You can now visit Princess Diana’s childhood home as it opens to the public this summer

Princess Diana's childhood home will open for public viewing for the first time in years this summer.

Althorp House, in Northamptonshire, is where the late Princess grew up, and has been in the Spencer family for decades.

For the first time since the 50s, the impressive, Grade I listed, 90-room stately home will open to members of the public from 1st July 2019 until 31st August 2019, with closures on 6th July, 7th July, and 21st July.

Althorp House

Tickets can be paid for either online for £18.50 or for £20 at the gate, with the estate and grounds open from 12pm and 5pm, and last entry at 3pm.

You can book tickets HERE.

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If you do visit, you’ll get a chance to explore the impressive 550 acres of grounds, and see inside the home for a look at the private furniture, art and ceramics collections from the Spencer family’s 500-year history at Althorp House.

Of course, it would also be a chance to get an insight into the place that Princess Diana called home for many years – and her final home before moving to London to live with Prince Charles.

Althorp House

Althorp House is also Diana’s final resting place. Prince Harry and William’s mother is buried on an island in the middle of the ornamental Round Oval lake.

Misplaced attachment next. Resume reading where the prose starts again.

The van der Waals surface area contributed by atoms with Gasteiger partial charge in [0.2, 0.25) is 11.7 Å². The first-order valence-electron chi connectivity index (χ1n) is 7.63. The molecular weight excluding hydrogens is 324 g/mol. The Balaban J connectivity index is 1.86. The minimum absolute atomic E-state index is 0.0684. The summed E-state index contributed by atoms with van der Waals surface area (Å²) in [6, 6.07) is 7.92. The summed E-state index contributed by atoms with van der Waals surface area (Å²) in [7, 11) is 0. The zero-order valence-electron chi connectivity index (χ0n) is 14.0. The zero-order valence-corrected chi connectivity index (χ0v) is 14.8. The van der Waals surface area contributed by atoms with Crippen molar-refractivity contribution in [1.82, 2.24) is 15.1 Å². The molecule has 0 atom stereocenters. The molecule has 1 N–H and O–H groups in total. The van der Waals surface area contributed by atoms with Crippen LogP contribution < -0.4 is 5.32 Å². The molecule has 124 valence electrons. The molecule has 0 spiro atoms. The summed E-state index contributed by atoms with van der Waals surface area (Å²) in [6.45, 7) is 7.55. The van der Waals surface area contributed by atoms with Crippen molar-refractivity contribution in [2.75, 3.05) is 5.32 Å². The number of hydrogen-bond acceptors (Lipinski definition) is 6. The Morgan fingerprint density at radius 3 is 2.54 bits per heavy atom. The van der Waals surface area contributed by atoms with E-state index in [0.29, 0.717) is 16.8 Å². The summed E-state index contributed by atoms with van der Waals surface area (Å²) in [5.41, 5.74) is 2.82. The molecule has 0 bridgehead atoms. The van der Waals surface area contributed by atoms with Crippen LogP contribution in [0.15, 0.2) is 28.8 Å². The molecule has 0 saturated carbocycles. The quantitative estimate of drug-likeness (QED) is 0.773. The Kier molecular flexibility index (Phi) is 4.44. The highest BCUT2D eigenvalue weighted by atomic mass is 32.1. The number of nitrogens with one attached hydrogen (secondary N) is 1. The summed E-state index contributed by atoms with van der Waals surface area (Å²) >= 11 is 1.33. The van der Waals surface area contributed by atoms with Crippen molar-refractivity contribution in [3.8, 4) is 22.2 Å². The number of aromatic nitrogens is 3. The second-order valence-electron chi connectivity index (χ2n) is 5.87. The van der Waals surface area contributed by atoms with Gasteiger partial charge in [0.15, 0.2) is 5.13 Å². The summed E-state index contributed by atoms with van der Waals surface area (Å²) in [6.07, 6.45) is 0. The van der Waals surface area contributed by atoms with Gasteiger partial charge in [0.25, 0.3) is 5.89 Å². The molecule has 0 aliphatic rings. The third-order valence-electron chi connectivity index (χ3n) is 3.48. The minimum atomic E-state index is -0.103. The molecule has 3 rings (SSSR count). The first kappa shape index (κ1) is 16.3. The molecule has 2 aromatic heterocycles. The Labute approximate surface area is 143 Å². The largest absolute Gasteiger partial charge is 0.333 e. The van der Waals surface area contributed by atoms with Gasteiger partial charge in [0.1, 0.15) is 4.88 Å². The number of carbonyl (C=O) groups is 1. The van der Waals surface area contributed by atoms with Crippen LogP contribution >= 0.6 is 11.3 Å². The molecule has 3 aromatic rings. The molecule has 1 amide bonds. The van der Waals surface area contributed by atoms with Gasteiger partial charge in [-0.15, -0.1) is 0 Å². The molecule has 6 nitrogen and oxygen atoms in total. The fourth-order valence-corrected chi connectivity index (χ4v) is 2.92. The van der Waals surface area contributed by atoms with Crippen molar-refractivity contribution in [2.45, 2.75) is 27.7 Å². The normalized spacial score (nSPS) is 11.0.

While visitors won’t be able to see the exact site where the Princess is buried, there is a temple with Diana’s name along the top of it that will be available to view.

Diana’s brother, Earl Charles Spencer, has owned the impressive abode for the last 23 years, restoring it recently for the first time since the 1780s.

Charles Spencer, Althorp House

He and his third wife Karen Spencer actually still live at the home, meaning visitors won’t be able to tour the entirety of Althorp House if they decide to visit in the summer.

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Karen recently revealed told Town & Country magazine that she felt ‘instantly at home’ at Althorp when she moved in.

However, she explained that the artwork and furniture serve as a reminder of the huge history of the home.

She said, “The portraits on the walls and the furniture around me are a constant reminder that I am a tiny part of a very big lineage. I hope that I can make a small contribution to the continuation of that legacy.”

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